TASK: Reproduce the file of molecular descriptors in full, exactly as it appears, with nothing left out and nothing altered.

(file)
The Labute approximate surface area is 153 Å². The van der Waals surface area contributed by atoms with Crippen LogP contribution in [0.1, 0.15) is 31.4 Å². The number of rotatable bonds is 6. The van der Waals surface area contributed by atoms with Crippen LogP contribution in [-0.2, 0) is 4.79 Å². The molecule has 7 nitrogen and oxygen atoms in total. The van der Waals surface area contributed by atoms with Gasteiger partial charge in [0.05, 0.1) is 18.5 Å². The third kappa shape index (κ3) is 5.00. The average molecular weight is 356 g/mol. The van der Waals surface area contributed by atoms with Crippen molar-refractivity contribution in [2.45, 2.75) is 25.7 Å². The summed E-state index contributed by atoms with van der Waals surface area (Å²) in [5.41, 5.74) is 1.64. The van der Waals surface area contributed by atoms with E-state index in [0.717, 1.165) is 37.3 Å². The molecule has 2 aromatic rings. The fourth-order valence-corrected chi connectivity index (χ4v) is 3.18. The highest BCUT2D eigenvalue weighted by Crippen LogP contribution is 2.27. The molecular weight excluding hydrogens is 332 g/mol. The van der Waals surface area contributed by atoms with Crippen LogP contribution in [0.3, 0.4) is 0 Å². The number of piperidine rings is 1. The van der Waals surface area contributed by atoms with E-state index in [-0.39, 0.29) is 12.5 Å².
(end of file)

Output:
The Labute approximate surface area is 153 Å². The van der Waals surface area contributed by atoms with Crippen LogP contribution in [0.1, 0.15) is 31.4 Å². The number of rotatable bonds is 6. The van der Waals surface area contributed by atoms with Crippen LogP contribution in [-0.2, 0) is 4.79 Å². The molecule has 7 nitrogen and oxygen atoms in total. The van der Waals surface area contributed by atoms with Gasteiger partial charge in [0.05, 0.1) is 18.5 Å². The third kappa shape index (κ3) is 5.00. The average molecular weight is 356 g/mol. The van der Waals surface area contributed by atoms with Crippen molar-refractivity contribution in [2.45, 2.75) is 25.7 Å². The summed E-state index contributed by atoms with van der Waals surface area (Å²) in [5.41, 5.74) is 1.64. The van der Waals surface area contributed by atoms with E-state index in [0.717, 1.165) is 37.3 Å². The molecule has 2 aromatic rings. The fourth-order valence-corrected chi connectivity index (χ4v) is 3.18. The highest BCUT2D eigenvalue weighted by Crippen LogP contribution is 2.27. The molecular weight excluding hydrogens is 332 g/mol. The van der Waals surface area contributed by atoms with Crippen LogP contribution in [0.3, 0.4) is 0 Å². The number of piperidine rings is 1. The van der Waals surface area contributed by atoms with E-state index in [-0.39, 0.29) is 12.5 Å².